What’s Bulgaria known for? Firstly, for a few quite quirky features, including the fact that in Bulgaria, if you shake your head it means yes and if you nod your head it means no. Their national instrument is the bagpipes and for a brief moment Tom Hanks was their mascot when playing a guy who spoke Bulgarian in Hollywood movie, The Terminal. But what this beautiful country in Eastern Europe is really known for are its fortresses.
Adventurous holiday makers who love their fair share of history will want to head over to Bulgaria. Touring this amazing country will make you feel like you’ve stepped back in time. Ready for some fascinating forts? Let’s go:
Tsarevets is one of Bulgaria’s most beloved monuments. It is located on the Tsarevets Hill and used to be the seat of the medieval tsars. The fort has over 400 houses, 18 churches, a royal palace and even an execution rock. This is from where traitors were pushed into the nearby river – luckily times have changed! Built between the 5th and 7th centuries by the Byzantines, it was later used by the Thracians and the Romans as a defensive mechanism. The Bulgars later rebuilt the fortress in the 9th century and yet again by the Byzantines in the 12th century. Unfortunately when the Turkish invaded Bulgaria in 1393, the entire fortress was destroyed. It was the communists who later rebuilt the entire fort!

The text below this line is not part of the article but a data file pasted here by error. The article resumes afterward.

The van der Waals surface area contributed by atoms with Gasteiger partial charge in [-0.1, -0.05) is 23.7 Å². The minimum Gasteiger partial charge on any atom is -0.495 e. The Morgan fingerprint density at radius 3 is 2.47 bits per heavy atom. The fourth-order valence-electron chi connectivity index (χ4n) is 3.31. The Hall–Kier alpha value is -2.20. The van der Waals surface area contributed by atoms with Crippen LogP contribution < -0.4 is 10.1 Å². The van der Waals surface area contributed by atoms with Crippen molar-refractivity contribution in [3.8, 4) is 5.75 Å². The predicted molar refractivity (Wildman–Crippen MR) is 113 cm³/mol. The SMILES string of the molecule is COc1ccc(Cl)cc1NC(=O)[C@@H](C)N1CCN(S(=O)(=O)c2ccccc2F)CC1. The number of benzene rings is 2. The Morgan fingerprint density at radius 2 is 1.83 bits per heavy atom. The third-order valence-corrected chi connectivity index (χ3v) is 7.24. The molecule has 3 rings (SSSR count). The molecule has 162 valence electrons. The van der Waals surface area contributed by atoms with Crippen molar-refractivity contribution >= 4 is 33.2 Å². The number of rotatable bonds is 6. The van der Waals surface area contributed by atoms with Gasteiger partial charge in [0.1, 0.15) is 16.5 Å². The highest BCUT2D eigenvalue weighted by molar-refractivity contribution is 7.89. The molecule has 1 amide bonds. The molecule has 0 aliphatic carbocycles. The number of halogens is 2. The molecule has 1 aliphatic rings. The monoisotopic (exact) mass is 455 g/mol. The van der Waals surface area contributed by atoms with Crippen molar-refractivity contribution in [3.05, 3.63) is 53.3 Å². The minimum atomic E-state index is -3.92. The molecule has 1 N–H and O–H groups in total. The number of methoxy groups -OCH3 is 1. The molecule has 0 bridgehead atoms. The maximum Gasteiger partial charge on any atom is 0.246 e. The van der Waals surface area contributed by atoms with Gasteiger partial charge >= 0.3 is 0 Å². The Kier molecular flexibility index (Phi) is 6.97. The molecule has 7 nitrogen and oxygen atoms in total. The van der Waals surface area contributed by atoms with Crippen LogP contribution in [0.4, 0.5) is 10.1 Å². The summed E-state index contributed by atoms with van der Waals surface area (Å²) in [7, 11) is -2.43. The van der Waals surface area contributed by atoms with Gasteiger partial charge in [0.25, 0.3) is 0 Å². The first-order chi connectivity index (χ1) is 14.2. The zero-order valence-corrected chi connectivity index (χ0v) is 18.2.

There’s plenty to see here; enter the fort and you’ll be met by the scattered remains of a 12th century monastery and two churches. Continue walking and you’ll see the Patriarch’s Complex, and sitting below this are the foundations of the Royal Palace. Head up the steps and look at the Church of the Blessed Saviour. From here you’ll get an amazing view of the city.
This is one of Bulgaria’s most famed landmarks and it is the oldest fort in the country, being initially built in 3200BC. The fortress lies in close proximity to the city of Shumen which is a popular holiday spot. The Shumen fortress was first built by the Thracians and was later reconstructed by various peoples, lastly by the Bulgarians.
Plenty remains of the fortress and it still excites archaeologists today. You can see the ruins of 12 churches, Roman baths, an entirely rebuilt tower and some stunning views of the surrounding countryside. Open all year round, this isn’t one you can miss.
Kaleto Fortress (or Belogradchik Fortress)
This is easily Bulgaria’s most preserved fortress. It was initially kept by the Romans to guard certain pathways through the area. It is located in a rather hilly part of the country in the Balkan Mountains which certainly helped the Romans with their guarding initiatives. Centuries later it was taken over by the Turkish who placed soldiers here while keeping the rebelling Bulgarians at bay. What you can see here today was mainly restored and completed in the 1830s; take a wander around the courtyards (there are three) and look at the amazing defensive bunkers (you can go in and explore these). Open all year round, but with different opening times winter and summer, this fortress is well worth the look.